TOKYO -- Memory chip maker Kioxia Holdings' postponement of its initial public offering casts doubt on a vision of creating a more powerful industry No. 2, one able to cut into Samsung Electronics' lead while fending off the rise of Chinese competitors.
Sino-American trade frictions proved a major factor in the decision to delay the Oct. 6 listing in Tokyo, threatening to freeze the Toshiba spinoff's shipments to Huawei Technologies.
With a market share of 19% in NAND flash memory -- a key component in smartphones -- Kioxia faces a wide gap with South Korean rival Samsung's 35.9%. Meanwhile, Yangtze Memory Technologies, part of the Chinese-government-supported Tsinghua Unigroup, is gaining the technological strength to come from behind.
Japan "needs to build up a second-ranked group to compete against Samsung and Chinese players," said a person with knowledge of thinking at the Ministry of Economy, Trade and Industry.
Kioxia's announced the delay Monday, confirming an earlier Nikkei report. The outlook for the IPO listing dimmed during book-building that ended last week -- the phase when brokerages underwriting the offering gauge investor demand. The response from international investors, which were tapped to buy 86% of the share sale, was tepid.
Prospective buyers frowned at the tentative price range of 2,800 to 3,500 yen ($26.50 to $33) a share decided on Sept. 17 as too high. Kioxia's price target had already been lowered once from the 3,960 yen where it stood when the IPO plans were approved Aug. 27.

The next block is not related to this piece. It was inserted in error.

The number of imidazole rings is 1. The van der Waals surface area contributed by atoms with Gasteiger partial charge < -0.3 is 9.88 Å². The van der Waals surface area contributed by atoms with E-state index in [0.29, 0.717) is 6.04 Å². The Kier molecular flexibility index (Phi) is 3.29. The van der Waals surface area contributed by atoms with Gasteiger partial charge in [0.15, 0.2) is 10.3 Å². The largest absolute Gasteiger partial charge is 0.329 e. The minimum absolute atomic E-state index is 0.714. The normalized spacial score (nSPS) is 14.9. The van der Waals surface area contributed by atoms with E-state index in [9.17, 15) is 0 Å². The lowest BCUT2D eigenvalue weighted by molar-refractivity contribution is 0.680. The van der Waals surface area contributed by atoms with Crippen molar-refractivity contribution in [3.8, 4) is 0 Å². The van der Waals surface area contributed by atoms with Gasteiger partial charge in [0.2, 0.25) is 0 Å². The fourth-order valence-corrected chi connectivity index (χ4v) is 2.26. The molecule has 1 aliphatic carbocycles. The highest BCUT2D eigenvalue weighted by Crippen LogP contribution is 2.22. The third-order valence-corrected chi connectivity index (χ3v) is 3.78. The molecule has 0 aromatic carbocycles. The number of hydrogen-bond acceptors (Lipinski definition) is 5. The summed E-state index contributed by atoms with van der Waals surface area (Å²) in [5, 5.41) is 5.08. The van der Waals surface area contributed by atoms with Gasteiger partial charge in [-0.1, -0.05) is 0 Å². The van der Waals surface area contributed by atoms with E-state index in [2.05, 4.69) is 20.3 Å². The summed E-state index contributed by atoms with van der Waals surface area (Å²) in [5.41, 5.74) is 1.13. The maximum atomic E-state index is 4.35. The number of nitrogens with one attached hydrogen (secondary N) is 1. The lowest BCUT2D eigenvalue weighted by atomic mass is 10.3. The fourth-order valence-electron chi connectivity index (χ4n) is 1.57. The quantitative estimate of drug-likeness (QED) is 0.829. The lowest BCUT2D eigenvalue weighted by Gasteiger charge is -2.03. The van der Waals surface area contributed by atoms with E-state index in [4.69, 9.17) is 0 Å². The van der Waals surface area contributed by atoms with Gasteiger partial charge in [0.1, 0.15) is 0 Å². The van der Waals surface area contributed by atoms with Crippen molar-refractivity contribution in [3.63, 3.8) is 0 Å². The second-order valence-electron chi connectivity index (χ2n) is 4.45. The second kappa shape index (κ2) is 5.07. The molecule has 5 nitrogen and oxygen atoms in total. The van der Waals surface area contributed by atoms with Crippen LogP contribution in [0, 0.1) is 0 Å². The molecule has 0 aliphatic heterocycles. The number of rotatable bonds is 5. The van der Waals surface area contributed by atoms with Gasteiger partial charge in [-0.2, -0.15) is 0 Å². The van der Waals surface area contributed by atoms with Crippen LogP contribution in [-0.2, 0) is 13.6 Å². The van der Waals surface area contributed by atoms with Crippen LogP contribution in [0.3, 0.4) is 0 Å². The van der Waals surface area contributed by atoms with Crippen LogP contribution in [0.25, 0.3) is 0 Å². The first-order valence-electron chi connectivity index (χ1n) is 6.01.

A range of 2,000 to 2,500 yen would be appropriate, an asset manager at an international hedge fund said.
"We will be a solid No. 2," Kioxia President and CEO Nobuo Hayasaka has said, in a reflection of the tough environment faced by the company.
Seagate Technology, Western Digital and Toshiba, dominate the market for hard-disk drives, while Samsung, SK Hynix and Micron Technology do so for dynamic random-access memory. Even in NAND, where Kioxia ranks second in the world, rivals like Western Digital and Micron are not far behind.
Both those within and outside of the company believe the way forward is to form loose alliances with rivals to solidify its standing as the second-largest memory chip maker. For example, Kioxia controls a combined 32.8% of the market with Western Digital, with which it cooperate on research and production. With SK Hynix, which holds convertible bonds in Kioxia, it has a combined market share of almost 40%.
METI had hoped that Kioxia's debut would open up further opportunities for fundraising and partnerships, allowing the company to take the lead in the alliances it forms.
Still, Kioxia's capital investment -- expected to stay at around 300 billion yen a year, or about 30% of its revenue -- is only a fraction of what Samsung spent last year. Its interest-bearing debt also exceeds 1 trillion yen.
SK Hynix is currently limited to taking up to a roughly 15% stake in Kioxia. But this cap expires in 2028. If Kioxia fails to swiftly secure additional funds for growth, it could end up conceding control to SK Hynix in their potential alliance.
Kioxia is expected to set an alternative date for its IPO toward the end of 2020 or the start of 2021. The delay is not expected to have an immediate impact on its investment strategy, considering the company only expected to raise about $570 million to $710 million.
But Kioxia will need to present investors with better terms and a more competitive vision for its future to ensure the success of its next attempt, which may prove a difficult task.